Background
Pelvic floor dysfunction (PFD) is the most common complication of childbirth. Assumptions have been made that perineal trauma increases the risk of PFD compared to an intact perineum, however the evidence for this is lacking. The aim of this study was to explore the relationship between perineal outcome and postpartum PFD.

Materials and Methods
Prospective cohort study design, with a self‐reported quality of life (QOL) questionnaire mailed to all primiparous women with a non‐instrumental delivery at The Townsville Hospital between 2011 and 2012 (n = 766). ANOVA was used to compare how the symptoms of PFD affect QOL in women with an intact perineum, episiotomy or spontaneous tear.

Results
Seventy‐nine percent of the population had perineal injury; 60% had a spontaneous tear and 19% had an episiotomy. Ninety‐seven percent of women who completed the questionnaire (n = 196) complained of PFD symptoms. Women with episiotomy had the best QOL, reporting the lowest levels of urinary dysfunction (statistically significant). No differences between the groups were found for symptoms of bowel, prolapse or sexual dysfunction.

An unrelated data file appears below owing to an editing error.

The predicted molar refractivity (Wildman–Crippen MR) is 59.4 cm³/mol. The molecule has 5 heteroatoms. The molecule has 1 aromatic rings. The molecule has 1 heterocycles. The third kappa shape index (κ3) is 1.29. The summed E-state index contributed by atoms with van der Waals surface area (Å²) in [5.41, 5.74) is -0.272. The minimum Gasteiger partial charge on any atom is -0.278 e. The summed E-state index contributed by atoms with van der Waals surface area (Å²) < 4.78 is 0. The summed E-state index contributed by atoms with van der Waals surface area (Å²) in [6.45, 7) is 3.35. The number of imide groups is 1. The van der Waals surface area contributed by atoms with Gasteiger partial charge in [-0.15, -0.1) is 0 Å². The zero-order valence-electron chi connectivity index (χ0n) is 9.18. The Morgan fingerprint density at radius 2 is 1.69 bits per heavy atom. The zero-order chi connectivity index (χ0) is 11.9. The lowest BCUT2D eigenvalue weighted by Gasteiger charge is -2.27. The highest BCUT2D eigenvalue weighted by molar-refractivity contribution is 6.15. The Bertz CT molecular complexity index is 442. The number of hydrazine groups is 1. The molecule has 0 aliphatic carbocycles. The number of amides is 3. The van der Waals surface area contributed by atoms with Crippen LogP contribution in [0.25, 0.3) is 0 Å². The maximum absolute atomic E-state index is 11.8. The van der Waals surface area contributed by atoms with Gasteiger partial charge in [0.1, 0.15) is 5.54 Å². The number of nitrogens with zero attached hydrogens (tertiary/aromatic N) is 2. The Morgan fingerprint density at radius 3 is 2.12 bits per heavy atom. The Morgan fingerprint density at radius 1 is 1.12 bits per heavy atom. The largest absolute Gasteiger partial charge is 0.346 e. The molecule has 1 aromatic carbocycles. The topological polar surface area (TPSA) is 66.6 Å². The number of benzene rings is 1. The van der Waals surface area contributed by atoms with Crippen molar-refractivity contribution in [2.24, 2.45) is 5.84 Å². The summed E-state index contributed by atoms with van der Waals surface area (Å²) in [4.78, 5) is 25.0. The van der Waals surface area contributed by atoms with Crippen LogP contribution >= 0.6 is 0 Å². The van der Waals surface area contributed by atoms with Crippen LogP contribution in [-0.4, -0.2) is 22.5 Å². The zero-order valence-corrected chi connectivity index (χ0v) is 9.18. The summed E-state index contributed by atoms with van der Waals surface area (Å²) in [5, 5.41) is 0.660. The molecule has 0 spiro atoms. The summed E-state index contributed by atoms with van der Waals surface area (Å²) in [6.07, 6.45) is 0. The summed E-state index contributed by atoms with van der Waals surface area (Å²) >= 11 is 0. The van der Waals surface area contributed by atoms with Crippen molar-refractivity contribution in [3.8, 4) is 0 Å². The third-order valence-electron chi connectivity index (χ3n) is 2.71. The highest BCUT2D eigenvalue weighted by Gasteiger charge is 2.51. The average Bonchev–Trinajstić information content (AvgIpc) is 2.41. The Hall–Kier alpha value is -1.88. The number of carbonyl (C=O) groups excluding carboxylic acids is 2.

Conclusions
This study shows a relationship between perineal outcome and PFD and suggests that an episiotomy is associated with the least morbidity due to symptoms of urinary incontinence. Additional large‐scale prospective research is required to further investigate and delineate the impact of childbirth on PFD.